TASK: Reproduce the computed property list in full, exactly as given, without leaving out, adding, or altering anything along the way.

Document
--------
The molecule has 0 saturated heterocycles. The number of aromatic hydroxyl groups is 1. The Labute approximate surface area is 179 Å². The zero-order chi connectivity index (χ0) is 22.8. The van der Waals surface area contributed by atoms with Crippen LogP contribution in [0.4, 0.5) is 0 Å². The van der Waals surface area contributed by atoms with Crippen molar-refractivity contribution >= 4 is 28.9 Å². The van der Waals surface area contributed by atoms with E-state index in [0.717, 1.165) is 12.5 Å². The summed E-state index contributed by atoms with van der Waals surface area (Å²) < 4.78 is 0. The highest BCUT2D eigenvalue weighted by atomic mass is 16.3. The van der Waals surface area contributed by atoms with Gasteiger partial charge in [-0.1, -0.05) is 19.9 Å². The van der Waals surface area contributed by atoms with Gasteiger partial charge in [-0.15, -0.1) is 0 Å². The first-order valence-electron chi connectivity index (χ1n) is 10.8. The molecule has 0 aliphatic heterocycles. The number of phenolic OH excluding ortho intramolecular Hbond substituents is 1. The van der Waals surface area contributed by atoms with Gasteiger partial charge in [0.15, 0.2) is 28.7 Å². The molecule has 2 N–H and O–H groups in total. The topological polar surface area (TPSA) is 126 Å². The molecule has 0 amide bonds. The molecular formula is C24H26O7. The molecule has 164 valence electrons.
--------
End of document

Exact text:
The molecule has 0 saturated heterocycles. The number of aromatic hydroxyl groups is 1. The Labute approximate surface area is 179 Å². The zero-order chi connectivity index (χ0) is 22.8. The van der Waals surface area contributed by atoms with Crippen LogP contribution in [0.4, 0.5) is 0 Å². The van der Waals surface area contributed by atoms with Crippen molar-refractivity contribution >= 4 is 28.9 Å². The van der Waals surface area contributed by atoms with E-state index in [0.717, 1.165) is 12.5 Å². The summed E-state index contributed by atoms with van der Waals surface area (Å²) < 4.78 is 0. The highest BCUT2D eigenvalue weighted by atomic mass is 16.3. The van der Waals surface area contributed by atoms with Gasteiger partial charge in [-0.1, -0.05) is 19.9 Å². The van der Waals surface area contributed by atoms with Gasteiger partial charge in [-0.15, -0.1) is 0 Å². The first-order valence-electron chi connectivity index (χ1n) is 10.8. The molecule has 0 aliphatic heterocycles. The number of phenolic OH excluding ortho intramolecular Hbond substituents is 1. The van der Waals surface area contributed by atoms with Gasteiger partial charge in [0.15, 0.2) is 28.7 Å². The molecule has 2 N–H and O–H groups in total. The topological polar surface area (TPSA) is 126 Å². The molecule has 0 amide bonds. The molecular formula is C24H26O7. The molecule has 164 valence electrons.